College students today have a decent understanding of what they should be eating and drinking, yet still make most of their nutrition choices based on convenience, taste and price, not on the health implications. Unhealthy habits often lead to weight gain and according to research from the Journal of American College Health, “overweight college students are more likely to become overweight adults and are at a higher risk for diet-related chronic diseases such as cardiovascular disease, type 2 diabetes, some cancers, and hypertension.”
Along with healthy sleep hygiene and good nutrition, exercise habits can also deteriorate during the college years. Many kids who played sports in high school don't continue that team participation and fail to exercise regularly when they reach their college campus.
A spring 2018 report from Healthy Campus 2020 indicates that “only 46.2 percent of college students reported meeting the recommended physical activity guidelines of 150 minutes of moderate-intensity physical activity per week.” Although research that is focused solely on physical activity in the college setting is limited, available data does show “a small, positive relationship between physical activity and academic success, and that physical activity can also reduce stress and anxiety in college students.”
Getting regular exercise will be even more important for college students this year, as both a stress-relieving activity and as an immunity booster. According to Richard J. Simpson, Ph.D., an associate professor in the Departments of Nutritional Sciences, Pediatrics and Immunobiology at the University of Arizona,
It is paramount that we find creative ways to exercise while maintaining social distancing and proper hygienic countermeasures. While exercise may not prevent us from becoming infected if exposed, it is likely that keeping active will boost our immune system to help minimize the deleterious effects of the virus, ameliorate our symptoms, expedite our recovery times and lower the likelihood that we can infect others with whom we come into contact.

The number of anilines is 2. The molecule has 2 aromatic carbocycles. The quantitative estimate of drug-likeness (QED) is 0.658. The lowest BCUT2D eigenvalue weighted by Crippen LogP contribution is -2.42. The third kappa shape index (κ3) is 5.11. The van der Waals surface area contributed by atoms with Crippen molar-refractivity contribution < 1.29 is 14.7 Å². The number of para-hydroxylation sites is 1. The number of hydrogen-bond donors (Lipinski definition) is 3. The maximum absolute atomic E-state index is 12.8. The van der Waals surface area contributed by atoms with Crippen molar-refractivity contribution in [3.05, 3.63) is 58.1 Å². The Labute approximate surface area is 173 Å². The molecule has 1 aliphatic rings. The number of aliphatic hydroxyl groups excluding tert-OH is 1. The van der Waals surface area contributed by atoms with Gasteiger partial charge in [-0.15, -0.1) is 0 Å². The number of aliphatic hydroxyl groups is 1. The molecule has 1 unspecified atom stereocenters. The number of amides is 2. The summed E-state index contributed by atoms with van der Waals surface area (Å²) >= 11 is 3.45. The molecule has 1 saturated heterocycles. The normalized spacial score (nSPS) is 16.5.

Getting outside to exercise this fall, in the sunlight and fresh air, also means less time spent indoors around others and increased levels of Vitamin D, known to be critical for immune function.
We have an opportunity right now to help our college students understand the interconnectedness of sufficient sleep, proper nutrition and regular exercise. All three work in tandem to help a body function at its best, both physically and mentally.
When a student is sleep deprived, they're less likely to want to exercise on a regular basis and more likely to reach for items like energy drinks and sugary foods to help them stay awake during the day. Students who eat well and move more will also generally be sleeping better at night.
Take a little extra time now to observe their current health habits and talk with them about the “What-Ifs” of campus life this fall.
Getting more sleep, eating a healthy diet and regular exercise are all proven ways to boost our immune systems, reduce inflammation and flush out stress hormones. This fall, college students who make these health behaviors a priority will be in the best position to stay healthy — and hopefully experience fewer severe symptoms should they go through a COVID-19 infection.